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April, 2022

Dental Trauma -Types and Treatment

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Dental trauma is physical injury to the gums, teeth, the alveolar bone (the bone that holds the tooth sockets), or the soft tissue of the mouth like the lips and tongue. 

Accidents or sports injuries are the most common causes of traumatic dental injuries. Most of these injuries are minor, like chipped teeth. Dislodging a tooth or having it completely knocked out is less common, but the consequences are more serious. The nature, location, and severity of each injury determine the best treatment available for Dental trauma. It is very important to have your tooth examined by a dentist or an endodontist, regardless of the severity of the injury. A comprehensive dental checkup is required to discover any extra, undetected harm caused to your nearby teeth due to the injury. 

Dental traumas are classified based on the severity of the injury, which is determined by the type of tissue that has been affected and the extent of damage that has been done. 

Types of Dental Traumas 

  • Concussion: A tooth concussion is the mildest type of injury that may occur to the teeth. In tooth concussion, the periodontal ligament fibers may be strained, and a few may be severed. However, there is still enough support to keep the tooth intact in the socket, resulting in no measurable increase in mobility. The tooth may be sensitive to touch or sensitive while being diagnosed. The gums around the tooth may become inflamed and bleed as well. In most such cases, the dental pulp's neurovascular tissues are unaffected.

  • Subluxation: A subluxation is an aggravated concussion. There is increased damage to the periodontal ligament, with more fibers damaged, and some gingival capillaries are strained as well. Although the tooth stays in its socket, trauma can trigger mild to severe tooth movement. At times, bleeding is evident in the surrounding gingiva. In this type of trauma, the pulp's neurovascular bundle may slightly be damaged. 

  • Extrusion or Extrusive Luxation: An Extrusion is when a tooth is dislodged as a result of significant trauma. A luxation always includes a partial (and occasionally complete) rupture of the periodontal ligament, as well as substantial damage to or complete severance of the dental pulp's blood vessels and nerve fibers. The possibility of full dental pulp healing drops by around 50% when the tooth is displaced by simply 5 mm or more. The tooth is displaced outwardly away from the tooth socket in an extrusive luxation in a direction that is typically parallel to the tooth root orientation. Because part of the tooth root has been exposed, the tooth appears to have lengthened. In most cases, the alveolar bone in the tooth socket is not harmed.

  • Intrusive Luxation: The tooth is pushed further into the alveolar socket in this form of luxation. The alveolar bone is crushed, compressed and fractured. The periodontal ligament, as well as the pulp blood and nerve connections, are torn and crushed too. The tooth may get entirely buried in the jawbone and even penetrate the nasal cavity at times. This type of luxation causes Pulpal necrosis in most cases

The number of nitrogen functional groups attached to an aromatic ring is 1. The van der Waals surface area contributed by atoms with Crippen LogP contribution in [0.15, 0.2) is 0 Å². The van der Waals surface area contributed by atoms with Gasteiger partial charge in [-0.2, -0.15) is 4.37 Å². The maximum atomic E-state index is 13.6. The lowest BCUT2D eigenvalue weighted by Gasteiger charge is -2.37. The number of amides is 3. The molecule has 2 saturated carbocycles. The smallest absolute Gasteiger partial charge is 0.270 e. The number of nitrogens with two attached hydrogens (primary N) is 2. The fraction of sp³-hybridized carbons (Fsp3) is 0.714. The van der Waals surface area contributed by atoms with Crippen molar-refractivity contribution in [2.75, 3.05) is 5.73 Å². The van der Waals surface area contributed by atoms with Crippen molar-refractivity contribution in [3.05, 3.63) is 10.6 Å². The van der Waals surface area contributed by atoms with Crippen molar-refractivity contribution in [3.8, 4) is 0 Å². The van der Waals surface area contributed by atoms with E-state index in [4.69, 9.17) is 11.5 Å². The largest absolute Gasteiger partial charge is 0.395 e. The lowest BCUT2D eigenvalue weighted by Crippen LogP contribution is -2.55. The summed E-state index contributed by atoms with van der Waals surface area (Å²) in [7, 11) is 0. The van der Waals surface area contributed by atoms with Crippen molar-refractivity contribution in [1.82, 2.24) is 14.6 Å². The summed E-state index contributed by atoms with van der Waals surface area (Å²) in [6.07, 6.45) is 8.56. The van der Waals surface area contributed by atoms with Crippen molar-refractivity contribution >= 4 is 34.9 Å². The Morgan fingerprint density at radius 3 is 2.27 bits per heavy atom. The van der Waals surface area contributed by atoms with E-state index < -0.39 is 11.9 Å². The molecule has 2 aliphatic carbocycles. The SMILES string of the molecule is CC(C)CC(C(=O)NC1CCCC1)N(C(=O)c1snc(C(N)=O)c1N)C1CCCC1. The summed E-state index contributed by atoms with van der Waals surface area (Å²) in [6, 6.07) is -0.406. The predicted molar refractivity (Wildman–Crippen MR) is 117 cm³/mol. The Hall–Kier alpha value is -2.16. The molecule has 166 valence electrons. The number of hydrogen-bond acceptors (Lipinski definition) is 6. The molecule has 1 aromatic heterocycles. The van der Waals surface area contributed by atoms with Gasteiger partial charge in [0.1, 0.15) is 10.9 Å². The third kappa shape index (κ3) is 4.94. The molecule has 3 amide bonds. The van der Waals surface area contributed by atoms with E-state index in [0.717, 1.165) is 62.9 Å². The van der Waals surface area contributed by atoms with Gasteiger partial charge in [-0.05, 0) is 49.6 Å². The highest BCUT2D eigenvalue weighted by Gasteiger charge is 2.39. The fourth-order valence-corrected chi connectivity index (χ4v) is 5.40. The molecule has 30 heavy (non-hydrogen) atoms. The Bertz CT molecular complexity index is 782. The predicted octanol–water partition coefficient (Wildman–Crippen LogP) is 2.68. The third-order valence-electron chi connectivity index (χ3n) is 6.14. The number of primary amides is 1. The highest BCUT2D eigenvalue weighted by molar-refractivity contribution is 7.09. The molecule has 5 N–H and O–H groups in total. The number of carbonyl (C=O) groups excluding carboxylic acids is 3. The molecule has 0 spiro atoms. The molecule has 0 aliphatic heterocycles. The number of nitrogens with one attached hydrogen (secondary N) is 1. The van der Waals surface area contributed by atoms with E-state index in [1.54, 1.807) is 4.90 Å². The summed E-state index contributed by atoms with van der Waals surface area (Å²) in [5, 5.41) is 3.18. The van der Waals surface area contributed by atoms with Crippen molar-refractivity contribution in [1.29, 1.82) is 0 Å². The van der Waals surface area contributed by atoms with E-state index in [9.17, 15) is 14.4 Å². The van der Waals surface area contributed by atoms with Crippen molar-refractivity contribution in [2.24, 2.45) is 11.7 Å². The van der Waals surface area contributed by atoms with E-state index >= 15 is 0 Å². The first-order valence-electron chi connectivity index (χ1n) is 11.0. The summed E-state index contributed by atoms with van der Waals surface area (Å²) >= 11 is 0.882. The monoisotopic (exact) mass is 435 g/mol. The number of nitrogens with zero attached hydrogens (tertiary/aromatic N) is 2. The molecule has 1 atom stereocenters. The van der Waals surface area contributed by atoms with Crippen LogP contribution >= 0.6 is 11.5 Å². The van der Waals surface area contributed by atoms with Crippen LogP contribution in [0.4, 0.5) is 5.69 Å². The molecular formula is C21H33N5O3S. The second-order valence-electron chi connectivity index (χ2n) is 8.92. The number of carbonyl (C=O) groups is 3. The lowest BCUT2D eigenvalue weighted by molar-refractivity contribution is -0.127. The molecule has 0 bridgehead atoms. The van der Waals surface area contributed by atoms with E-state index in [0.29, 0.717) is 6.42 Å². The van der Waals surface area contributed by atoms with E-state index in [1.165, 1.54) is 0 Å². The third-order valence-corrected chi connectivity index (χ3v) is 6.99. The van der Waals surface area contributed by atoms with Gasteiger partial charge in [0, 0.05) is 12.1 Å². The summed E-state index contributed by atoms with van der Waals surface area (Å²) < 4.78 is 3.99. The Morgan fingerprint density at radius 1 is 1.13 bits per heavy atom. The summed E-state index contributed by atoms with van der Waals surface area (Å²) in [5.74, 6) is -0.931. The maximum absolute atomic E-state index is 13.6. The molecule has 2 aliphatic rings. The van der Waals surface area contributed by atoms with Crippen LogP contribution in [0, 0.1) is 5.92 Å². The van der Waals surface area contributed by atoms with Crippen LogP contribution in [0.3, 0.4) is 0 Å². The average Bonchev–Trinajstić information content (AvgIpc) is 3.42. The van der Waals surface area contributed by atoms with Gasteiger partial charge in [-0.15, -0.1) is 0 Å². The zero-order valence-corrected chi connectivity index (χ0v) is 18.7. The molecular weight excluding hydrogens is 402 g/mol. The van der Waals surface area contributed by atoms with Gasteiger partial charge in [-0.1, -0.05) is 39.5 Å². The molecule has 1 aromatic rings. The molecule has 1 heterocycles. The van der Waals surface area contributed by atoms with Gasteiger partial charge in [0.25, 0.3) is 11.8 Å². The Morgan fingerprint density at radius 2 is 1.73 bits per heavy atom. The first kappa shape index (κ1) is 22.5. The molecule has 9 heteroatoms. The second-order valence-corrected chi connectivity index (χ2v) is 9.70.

• Avulsion: The tooth is completely displaced out of the socket in this form of dental trauma. A part of the tooth root may remain inside the socket if it has been fractured. The root periodontal ligament and the pulp neurovascular supply are both entirely destroyed. This form of trauma is quite likely to result in tooth loss. 

  • Broken Teeth or Tooth Fracture: Broken teeth are dental traumas that solely cause tooth injury and rarely result in dislocations. Teeth can be broken, fractured, chipped, or pulled out. 

  • Alveolar Fracture: A bone fracture of the alveolar ridge is known as an alveolar fracture. This sort of fracture may or may not harm the tooth socket. This is a severe bone fracture that can involve several teeth and, if left untreated, can spread across the jaw or maxilla. 

Dental Trauma - How is it Treated? 

Treatment depends on the type and the severity. Here are the treatment options based on a few types. 

1. For Broken, Chipped or Fractured Teeth 

If your tooth's crown has been chipped or fractured, it may usually be fixed by reattaching the damaged portion or placing a tooth-coloured filling. If a considerable portion of your dental crown is chipped off, it may be necessary to repair it with an artificial crown or "cap." 

Root canal therapy may be required if the pulp is exposed or injured as a result of a crown fracture. 

2. For Dislodged luxated teeth 

Your tooth will be repositioned and stabilized by an endodontist. Permanent teeth that have become dislodged typically require root canal treatment. As part of the root canal treatment, medication may be placed within your tooth; if the treatment is complete and considered effective, a permanent root canal filling or crown will be placed as a future stage.

Similarly, every treatment will depend on the case. It’s extremely important to reach out to your dentist if you experience dental trauma or injury - any delay would only aggravate the case and worsen the condition.

Sakra’s Dental Professional team ensures you receive the best dental treatment in Bangalore for all your dental problems.



Dr Balasubramanya K.V

HOD & Senior Consultant - Periodontics

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